Thanks to the vast and innumerable resources of Columbia University's Reid Hall program in Paris, I got to go to the theatre for free today! What I saw was an adaptation of "La vie devant soi," a novel by Romain Gary.
Romain Gary, a Lithuanian Jew who fled the Nazis with his family to Nice, France, was both writer and WWII aviator. He wrote "La vie devant soi" under a pseudonym, thus becoming the only person to win the prestigious literary award "Prix Goncourt" twice.
"La vie devant soi" deals with themes difficult to digest on a Thursday night after a dinner of wholesome ratatouille, but it was well-acted and extremely imaginative. It questions the nature of memory: what becomes of human beings when they are consumed by memory? When, like the title, life-- la vie-- stands before the self-- le soi? In the story, an old woman-- Madame Rosa-- is consumed by memories of Auschwitz, while being put in the compromising position of taking care of a preteen Arab boy called "Momo" of ambiguous age and nationality, put on her doorstep at the age of 4.
The play thus deals with questions of race and belonging, nationality and religion, and the differences between them. Momo's hereditary father returns, and Madame Rosa, ill and slightly delirious, is thus confronted with a dilemma: return someone she has grown to love to someone far less willing to love, or lie to his father and keep Momo for herself. Momo himself has a dilemma before him: tell Madame Rosa the truth about her illness, or pretend all is well and allow her to enjoy the last few years of her life?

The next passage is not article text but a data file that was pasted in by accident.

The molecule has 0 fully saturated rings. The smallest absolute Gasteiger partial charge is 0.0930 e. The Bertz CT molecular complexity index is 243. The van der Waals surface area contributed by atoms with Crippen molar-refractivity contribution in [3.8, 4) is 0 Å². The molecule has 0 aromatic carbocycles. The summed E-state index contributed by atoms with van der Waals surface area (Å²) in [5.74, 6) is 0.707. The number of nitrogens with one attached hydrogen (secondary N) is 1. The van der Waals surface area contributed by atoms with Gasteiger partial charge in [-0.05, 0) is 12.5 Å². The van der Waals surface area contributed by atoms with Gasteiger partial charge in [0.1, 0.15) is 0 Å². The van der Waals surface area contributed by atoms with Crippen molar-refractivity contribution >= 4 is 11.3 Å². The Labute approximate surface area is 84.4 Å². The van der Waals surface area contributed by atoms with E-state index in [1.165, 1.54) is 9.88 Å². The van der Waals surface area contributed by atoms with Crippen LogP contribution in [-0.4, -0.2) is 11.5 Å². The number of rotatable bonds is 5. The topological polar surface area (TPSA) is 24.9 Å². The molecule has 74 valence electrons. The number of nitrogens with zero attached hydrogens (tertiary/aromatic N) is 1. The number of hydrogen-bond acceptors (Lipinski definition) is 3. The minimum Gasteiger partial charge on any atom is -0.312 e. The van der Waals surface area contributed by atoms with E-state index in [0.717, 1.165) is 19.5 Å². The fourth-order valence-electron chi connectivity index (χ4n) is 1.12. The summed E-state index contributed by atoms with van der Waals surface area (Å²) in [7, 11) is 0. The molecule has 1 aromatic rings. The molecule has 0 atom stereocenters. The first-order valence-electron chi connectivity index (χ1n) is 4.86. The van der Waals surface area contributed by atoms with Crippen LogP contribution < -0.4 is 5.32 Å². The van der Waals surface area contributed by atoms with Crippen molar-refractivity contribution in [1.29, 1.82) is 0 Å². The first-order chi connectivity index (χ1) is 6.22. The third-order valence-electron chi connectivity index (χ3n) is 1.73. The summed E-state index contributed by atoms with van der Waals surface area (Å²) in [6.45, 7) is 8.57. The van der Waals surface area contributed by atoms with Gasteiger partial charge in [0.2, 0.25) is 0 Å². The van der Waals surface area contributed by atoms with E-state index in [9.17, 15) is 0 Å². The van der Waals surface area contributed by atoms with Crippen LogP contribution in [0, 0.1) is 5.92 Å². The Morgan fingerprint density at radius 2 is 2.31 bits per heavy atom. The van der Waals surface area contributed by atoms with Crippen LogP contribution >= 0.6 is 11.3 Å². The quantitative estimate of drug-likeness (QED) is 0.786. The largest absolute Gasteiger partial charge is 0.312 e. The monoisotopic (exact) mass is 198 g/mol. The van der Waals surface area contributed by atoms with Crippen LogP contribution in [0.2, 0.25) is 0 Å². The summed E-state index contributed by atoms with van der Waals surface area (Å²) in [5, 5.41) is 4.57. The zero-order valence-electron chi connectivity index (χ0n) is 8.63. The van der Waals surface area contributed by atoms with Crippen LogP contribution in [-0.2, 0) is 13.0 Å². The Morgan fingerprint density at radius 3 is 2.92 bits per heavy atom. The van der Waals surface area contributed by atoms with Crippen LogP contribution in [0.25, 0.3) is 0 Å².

Two hours long and excrutiatingly emotional, "La vie devant soi" is an exercise of courage to whoever manages to watch it. Beautifully acted, torturous, brutal... yet creative. Dream-scenes accompany every major act, and the play juxtaposes soliloquy and a somewhat more distant voiceover remarkably well. It is just imaginative enough to avoid lavishness. ("La vie devant soi" had me at the dream-scenes, though: I'm such a sucker for dreams!)
Also fascinating was the use of symbolism in the play; as you can see in the poster, the "valise"-- suitcase-- is an obvious symbol of change and memory, of "packing" your memories into one item, of condensing a lifetime of experience into something worn-down and insufficient. There was also the symbol of the Menorah, lit and put out twice during the play. Madame Rosa was a true Jewish grandmotherly figure-- the stage looked just like home, embarassing floral prints, mumus, Eastern European pots and pans and all. Ach! Now that is home.
Truly this was an appropriate play to attend before the dawning of Yom Kippur. Which reminds me: Happy New Year, everyone! Eat some apples and honey!